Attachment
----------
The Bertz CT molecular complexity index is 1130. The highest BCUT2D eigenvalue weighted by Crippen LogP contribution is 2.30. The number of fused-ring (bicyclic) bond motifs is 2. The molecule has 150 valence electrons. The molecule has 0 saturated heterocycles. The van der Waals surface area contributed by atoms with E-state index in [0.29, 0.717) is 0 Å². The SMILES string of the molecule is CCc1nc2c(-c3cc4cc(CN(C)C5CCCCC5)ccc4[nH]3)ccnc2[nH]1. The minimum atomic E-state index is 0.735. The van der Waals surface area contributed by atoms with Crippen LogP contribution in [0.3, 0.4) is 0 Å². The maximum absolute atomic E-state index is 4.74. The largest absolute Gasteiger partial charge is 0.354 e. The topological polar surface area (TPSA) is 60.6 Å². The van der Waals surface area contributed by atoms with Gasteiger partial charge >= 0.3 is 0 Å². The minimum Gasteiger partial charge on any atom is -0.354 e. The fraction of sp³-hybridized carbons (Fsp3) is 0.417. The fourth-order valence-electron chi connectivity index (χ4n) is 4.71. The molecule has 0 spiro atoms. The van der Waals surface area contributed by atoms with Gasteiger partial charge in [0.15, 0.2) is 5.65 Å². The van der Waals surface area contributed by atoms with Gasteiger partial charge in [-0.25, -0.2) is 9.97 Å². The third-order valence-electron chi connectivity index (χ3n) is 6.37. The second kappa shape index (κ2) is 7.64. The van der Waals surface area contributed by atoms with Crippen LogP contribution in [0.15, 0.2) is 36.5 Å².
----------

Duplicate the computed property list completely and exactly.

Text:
The Bertz CT molecular complexity index is 1130. The highest BCUT2D eigenvalue weighted by Crippen LogP contribution is 2.30. The number of fused-ring (bicyclic) bond motifs is 2. The molecule has 150 valence electrons. The molecule has 0 saturated heterocycles. The van der Waals surface area contributed by atoms with E-state index in [0.29, 0.717) is 0 Å². The SMILES string of the molecule is CCc1nc2c(-c3cc4cc(CN(C)C5CCCCC5)ccc4[nH]3)ccnc2[nH]1. The minimum atomic E-state index is 0.735. The van der Waals surface area contributed by atoms with Crippen LogP contribution in [0.3, 0.4) is 0 Å². The maximum absolute atomic E-state index is 4.74. The largest absolute Gasteiger partial charge is 0.354 e. The topological polar surface area (TPSA) is 60.6 Å². The van der Waals surface area contributed by atoms with Gasteiger partial charge >= 0.3 is 0 Å². The minimum Gasteiger partial charge on any atom is -0.354 e. The fraction of sp³-hybridized carbons (Fsp3) is 0.417. The fourth-order valence-electron chi connectivity index (χ4n) is 4.71. The molecule has 0 spiro atoms. The van der Waals surface area contributed by atoms with Gasteiger partial charge in [0.15, 0.2) is 5.65 Å². The van der Waals surface area contributed by atoms with Gasteiger partial charge in [-0.25, -0.2) is 9.97 Å². The third-order valence-electron chi connectivity index (χ3n) is 6.37. The second kappa shape index (κ2) is 7.64. The van der Waals surface area contributed by atoms with Crippen LogP contribution in [0.15, 0.2) is 36.5 Å².